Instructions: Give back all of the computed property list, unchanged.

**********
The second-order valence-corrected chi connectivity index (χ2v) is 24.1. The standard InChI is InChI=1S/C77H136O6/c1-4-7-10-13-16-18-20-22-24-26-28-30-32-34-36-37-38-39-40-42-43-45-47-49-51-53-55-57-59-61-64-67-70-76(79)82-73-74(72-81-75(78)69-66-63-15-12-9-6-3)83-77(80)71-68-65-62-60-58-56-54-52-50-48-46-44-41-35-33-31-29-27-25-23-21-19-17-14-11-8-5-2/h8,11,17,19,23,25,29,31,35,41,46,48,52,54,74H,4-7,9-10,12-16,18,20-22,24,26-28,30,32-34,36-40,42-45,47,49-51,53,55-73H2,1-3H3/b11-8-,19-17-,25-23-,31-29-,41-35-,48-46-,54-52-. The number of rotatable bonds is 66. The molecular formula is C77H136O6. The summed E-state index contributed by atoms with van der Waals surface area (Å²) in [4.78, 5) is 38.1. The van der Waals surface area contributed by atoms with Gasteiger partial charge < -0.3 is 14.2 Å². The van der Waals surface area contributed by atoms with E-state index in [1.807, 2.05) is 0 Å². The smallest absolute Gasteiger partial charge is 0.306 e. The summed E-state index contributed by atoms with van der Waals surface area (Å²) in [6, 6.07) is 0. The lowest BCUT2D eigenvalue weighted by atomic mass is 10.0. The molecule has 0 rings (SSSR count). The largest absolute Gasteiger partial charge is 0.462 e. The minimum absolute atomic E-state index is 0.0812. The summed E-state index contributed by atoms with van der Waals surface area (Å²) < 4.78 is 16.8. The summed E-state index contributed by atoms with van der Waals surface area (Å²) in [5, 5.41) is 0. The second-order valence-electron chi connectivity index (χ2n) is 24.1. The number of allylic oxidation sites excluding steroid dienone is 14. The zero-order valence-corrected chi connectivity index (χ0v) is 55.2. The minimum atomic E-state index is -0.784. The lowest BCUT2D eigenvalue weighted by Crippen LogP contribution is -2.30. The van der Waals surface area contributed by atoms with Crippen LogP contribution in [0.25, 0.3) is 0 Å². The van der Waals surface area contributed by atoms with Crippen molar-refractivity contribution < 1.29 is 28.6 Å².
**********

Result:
The second-order valence-corrected chi connectivity index (χ2v) is 24.1. The standard InChI is InChI=1S/C77H136O6/c1-4-7-10-13-16-18-20-22-24-26-28-30-32-34-36-37-38-39-40-42-43-45-47-49-51-53-55-57-59-61-64-67-70-76(79)82-73-74(72-81-75(78)69-66-63-15-12-9-6-3)83-77(80)71-68-65-62-60-58-56-54-52-50-48-46-44-41-35-33-31-29-27-25-23-21-19-17-14-11-8-5-2/h8,11,17,19,23,25,29,31,35,41,46,48,52,54,74H,4-7,9-10,12-16,18,20-22,24,26-28,30,32-34,36-40,42-45,47,49-51,53,55-73H2,1-3H3/b11-8-,19-17-,25-23-,31-29-,41-35-,48-46-,54-52-. The number of rotatable bonds is 66. The molecular formula is C77H136O6. The summed E-state index contributed by atoms with van der Waals surface area (Å²) in [4.78, 5) is 38.1. The van der Waals surface area contributed by atoms with Gasteiger partial charge < -0.3 is 14.2 Å². The van der Waals surface area contributed by atoms with E-state index in [1.807, 2.05) is 0 Å². The smallest absolute Gasteiger partial charge is 0.306 e. The summed E-state index contributed by atoms with van der Waals surface area (Å²) in [6, 6.07) is 0. The lowest BCUT2D eigenvalue weighted by atomic mass is 10.0. The molecule has 0 rings (SSSR count). The largest absolute Gasteiger partial charge is 0.462 e. The minimum absolute atomic E-state index is 0.0812. The summed E-state index contributed by atoms with van der Waals surface area (Å²) < 4.78 is 16.8. The summed E-state index contributed by atoms with van der Waals surface area (Å²) in [5, 5.41) is 0. The second-order valence-electron chi connectivity index (χ2n) is 24.1. The number of allylic oxidation sites excluding steroid dienone is 14. The zero-order valence-corrected chi connectivity index (χ0v) is 55.2. The minimum atomic E-state index is -0.784. The lowest BCUT2D eigenvalue weighted by Crippen LogP contribution is -2.30. The van der Waals surface area contributed by atoms with Crippen LogP contribution in [0.25, 0.3) is 0 Å². The van der Waals surface area contributed by atoms with Crippen molar-refractivity contribution < 1.29 is 28.6 Å².